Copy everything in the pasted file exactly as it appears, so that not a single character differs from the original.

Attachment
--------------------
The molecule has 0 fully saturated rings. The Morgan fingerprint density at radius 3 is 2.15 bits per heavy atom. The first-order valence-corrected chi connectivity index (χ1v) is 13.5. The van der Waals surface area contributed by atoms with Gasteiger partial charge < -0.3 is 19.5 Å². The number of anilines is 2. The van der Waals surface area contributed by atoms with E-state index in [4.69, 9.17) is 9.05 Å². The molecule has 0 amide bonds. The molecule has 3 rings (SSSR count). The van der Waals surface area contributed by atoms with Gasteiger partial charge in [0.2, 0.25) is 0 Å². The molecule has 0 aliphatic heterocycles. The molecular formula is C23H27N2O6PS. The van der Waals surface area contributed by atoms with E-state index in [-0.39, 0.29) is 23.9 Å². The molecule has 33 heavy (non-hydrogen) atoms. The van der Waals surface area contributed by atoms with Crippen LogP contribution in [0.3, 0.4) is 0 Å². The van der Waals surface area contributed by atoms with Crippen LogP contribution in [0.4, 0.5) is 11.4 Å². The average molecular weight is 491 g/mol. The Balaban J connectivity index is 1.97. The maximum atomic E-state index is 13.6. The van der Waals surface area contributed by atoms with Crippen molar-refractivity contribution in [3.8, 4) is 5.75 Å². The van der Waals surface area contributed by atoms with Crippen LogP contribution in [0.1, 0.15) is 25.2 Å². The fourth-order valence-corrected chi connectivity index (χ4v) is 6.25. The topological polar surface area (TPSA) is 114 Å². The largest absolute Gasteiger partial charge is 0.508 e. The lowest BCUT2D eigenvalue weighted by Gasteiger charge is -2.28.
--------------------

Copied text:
The molecule has 0 fully saturated rings. The Morgan fingerprint density at radius 3 is 2.15 bits per heavy atom. The first-order valence-corrected chi connectivity index (χ1v) is 13.5. The van der Waals surface area contributed by atoms with Gasteiger partial charge < -0.3 is 19.5 Å². The number of anilines is 2. The van der Waals surface area contributed by atoms with E-state index in [4.69, 9.17) is 9.05 Å². The molecule has 0 amide bonds. The molecule has 3 rings (SSSR count). The van der Waals surface area contributed by atoms with Gasteiger partial charge in [0.2, 0.25) is 0 Å². The molecule has 0 aliphatic heterocycles. The molecular formula is C23H27N2O6PS. The van der Waals surface area contributed by atoms with E-state index in [-0.39, 0.29) is 23.9 Å². The molecule has 33 heavy (non-hydrogen) atoms. The van der Waals surface area contributed by atoms with Crippen LogP contribution in [0.3, 0.4) is 0 Å². The van der Waals surface area contributed by atoms with Crippen LogP contribution in [0.4, 0.5) is 11.4 Å². The average molecular weight is 491 g/mol. The Balaban J connectivity index is 1.97. The maximum atomic E-state index is 13.6. The van der Waals surface area contributed by atoms with Crippen molar-refractivity contribution in [3.8, 4) is 5.75 Å². The van der Waals surface area contributed by atoms with Crippen LogP contribution in [0.1, 0.15) is 25.2 Å². The fourth-order valence-corrected chi connectivity index (χ4v) is 6.25. The topological polar surface area (TPSA) is 114 Å². The largest absolute Gasteiger partial charge is 0.508 e. The lowest BCUT2D eigenvalue weighted by Gasteiger charge is -2.28.